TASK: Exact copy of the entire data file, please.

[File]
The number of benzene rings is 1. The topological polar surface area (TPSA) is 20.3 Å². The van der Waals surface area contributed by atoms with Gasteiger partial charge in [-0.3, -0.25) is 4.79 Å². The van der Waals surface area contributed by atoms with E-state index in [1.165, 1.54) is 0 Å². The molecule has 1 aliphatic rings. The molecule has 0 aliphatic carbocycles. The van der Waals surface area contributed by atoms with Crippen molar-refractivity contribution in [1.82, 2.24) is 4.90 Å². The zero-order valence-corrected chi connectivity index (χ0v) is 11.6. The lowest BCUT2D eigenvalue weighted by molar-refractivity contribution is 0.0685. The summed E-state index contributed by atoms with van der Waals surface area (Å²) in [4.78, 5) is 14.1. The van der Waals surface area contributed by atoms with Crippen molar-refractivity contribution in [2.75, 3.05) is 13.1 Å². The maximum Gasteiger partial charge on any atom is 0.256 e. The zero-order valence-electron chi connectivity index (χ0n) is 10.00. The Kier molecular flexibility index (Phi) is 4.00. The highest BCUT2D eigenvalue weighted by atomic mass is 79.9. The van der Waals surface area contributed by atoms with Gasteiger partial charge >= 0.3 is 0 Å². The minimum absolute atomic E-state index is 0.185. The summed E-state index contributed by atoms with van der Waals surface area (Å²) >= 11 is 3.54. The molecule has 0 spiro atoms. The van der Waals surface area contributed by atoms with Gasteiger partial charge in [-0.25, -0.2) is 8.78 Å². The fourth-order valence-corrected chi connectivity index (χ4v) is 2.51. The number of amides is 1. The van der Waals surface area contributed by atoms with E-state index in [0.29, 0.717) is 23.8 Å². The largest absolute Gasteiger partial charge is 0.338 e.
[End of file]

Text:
The number of benzene rings is 1. The topological polar surface area (TPSA) is 20.3 Å². The van der Waals surface area contributed by atoms with Gasteiger partial charge in [-0.3, -0.25) is 4.79 Å². The van der Waals surface area contributed by atoms with E-state index in [1.165, 1.54) is 0 Å². The molecule has 1 aliphatic rings. The molecule has 0 aliphatic carbocycles. The van der Waals surface area contributed by atoms with Crippen molar-refractivity contribution in [1.82, 2.24) is 4.90 Å². The zero-order valence-corrected chi connectivity index (χ0v) is 11.6. The lowest BCUT2D eigenvalue weighted by molar-refractivity contribution is 0.0685. The summed E-state index contributed by atoms with van der Waals surface area (Å²) in [4.78, 5) is 14.1. The van der Waals surface area contributed by atoms with Crippen molar-refractivity contribution in [2.75, 3.05) is 13.1 Å². The maximum Gasteiger partial charge on any atom is 0.256 e. The zero-order valence-electron chi connectivity index (χ0n) is 10.00. The Kier molecular flexibility index (Phi) is 4.00. The highest BCUT2D eigenvalue weighted by atomic mass is 79.9. The van der Waals surface area contributed by atoms with Gasteiger partial charge >= 0.3 is 0 Å². The minimum absolute atomic E-state index is 0.185. The summed E-state index contributed by atoms with van der Waals surface area (Å²) >= 11 is 3.54. The molecule has 0 spiro atoms. The van der Waals surface area contributed by atoms with Gasteiger partial charge in [-0.25, -0.2) is 8.78 Å². The fourth-order valence-corrected chi connectivity index (χ4v) is 2.51. The number of amides is 1. The van der Waals surface area contributed by atoms with E-state index in [0.29, 0.717) is 23.8 Å². The largest absolute Gasteiger partial charge is 0.338 e.